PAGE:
Sunday, 18 October 2015

Give pizza chance...

A few days ago, I had a sudden realisation: Finland’s national dish is not reindeer and mash, or pickled herring.

No, it’s actually pizza, aka “pitsa”.

The trigger for that sudden realisation was the request this week by the Finnish police for the general public to help fight tax evasion by reporting establishments that sell pitsas for less than €6 (£4.50/ $7). Their argument is that, apart from temporary sales, no legitimate establishment can economically provide pitsas so cheaply.

This obviously caused much hilarity and incredulity on Finnish social media (pitsa as a weapon against tax-evaders? Seriously?).

For me though, it was very interesting that pitsas should have been chosen as benchmark food in such an ambitious fight.

You see, pitsas are not native to Finland (no, really, I do my research). In fact, the first pitsa establishment in Helsinki, Rodolfo, only opened in 1970. [Bizarrely though, it was not the brain-child of some Italian immigrant who had left warm and sunny Capri for delights of Helsinki, but of one Rolf Sjöberg.]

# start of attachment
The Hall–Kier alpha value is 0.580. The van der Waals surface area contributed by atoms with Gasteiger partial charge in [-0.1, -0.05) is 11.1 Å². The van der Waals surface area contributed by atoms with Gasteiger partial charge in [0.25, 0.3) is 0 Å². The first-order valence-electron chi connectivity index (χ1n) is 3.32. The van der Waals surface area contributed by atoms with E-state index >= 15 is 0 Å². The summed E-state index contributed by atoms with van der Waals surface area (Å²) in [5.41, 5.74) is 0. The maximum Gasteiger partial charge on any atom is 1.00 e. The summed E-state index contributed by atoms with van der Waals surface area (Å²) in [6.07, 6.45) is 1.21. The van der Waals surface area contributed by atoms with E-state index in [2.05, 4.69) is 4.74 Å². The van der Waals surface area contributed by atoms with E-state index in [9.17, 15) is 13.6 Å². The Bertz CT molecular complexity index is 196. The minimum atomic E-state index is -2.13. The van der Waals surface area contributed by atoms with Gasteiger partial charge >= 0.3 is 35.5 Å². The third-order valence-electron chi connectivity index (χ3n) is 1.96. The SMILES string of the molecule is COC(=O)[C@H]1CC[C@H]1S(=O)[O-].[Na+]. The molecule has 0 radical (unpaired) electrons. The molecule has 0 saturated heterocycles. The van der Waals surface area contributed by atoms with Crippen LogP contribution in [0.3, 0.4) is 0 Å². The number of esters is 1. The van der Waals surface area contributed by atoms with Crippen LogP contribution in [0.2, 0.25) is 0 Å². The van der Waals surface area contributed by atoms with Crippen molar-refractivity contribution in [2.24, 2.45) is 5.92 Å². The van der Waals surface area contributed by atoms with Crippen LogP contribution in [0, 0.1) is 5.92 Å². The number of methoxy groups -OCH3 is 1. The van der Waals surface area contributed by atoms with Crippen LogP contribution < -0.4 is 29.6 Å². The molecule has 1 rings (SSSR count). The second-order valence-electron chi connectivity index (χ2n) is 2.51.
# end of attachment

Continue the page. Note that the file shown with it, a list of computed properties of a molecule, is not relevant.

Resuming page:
Since then though, Finns have been taking their pitsas very seriously indeed (in the same way they have taken that other naturalised import, tango, very seriously also). So much so that the biggest pitsa chain in Finland, Kotipizza (home-pizza) has the grand motto: “pizza, love and understanding”, i.e. pitsa as a pun and a catalyst for world peace, no less. You don't hear such ambitious words from Finnish sausage manufacturers, huh?

In March 2008, Kotipizza famously (at least in Finland) won the America’s Plate International pizza contest with a pitsa made with rye dough and with smoked reindeer, tomato, cheese, chanterelle and red onions toppings, beating international competition. They called the victorious pitsa “pizza Berlusconi”, in revenge for some disparaging comments the then Italian prime-minister Silvio Berlusconi had made about Finnish food in 2005 – a clear demonstration of pitsa as one-finger salute. [To be fair, the Kotipizza cook was called Valtari, which almost sounds Italian]

Put all this evidence together (pitsa as a weapon against the black market economy, pitsa as an instrument for world peace and pitsa as an international insult), and it becomes obvious that pitsa must now seriously be considered the de facto national dish in Finland.

Anyone disagrees?

1 comment:

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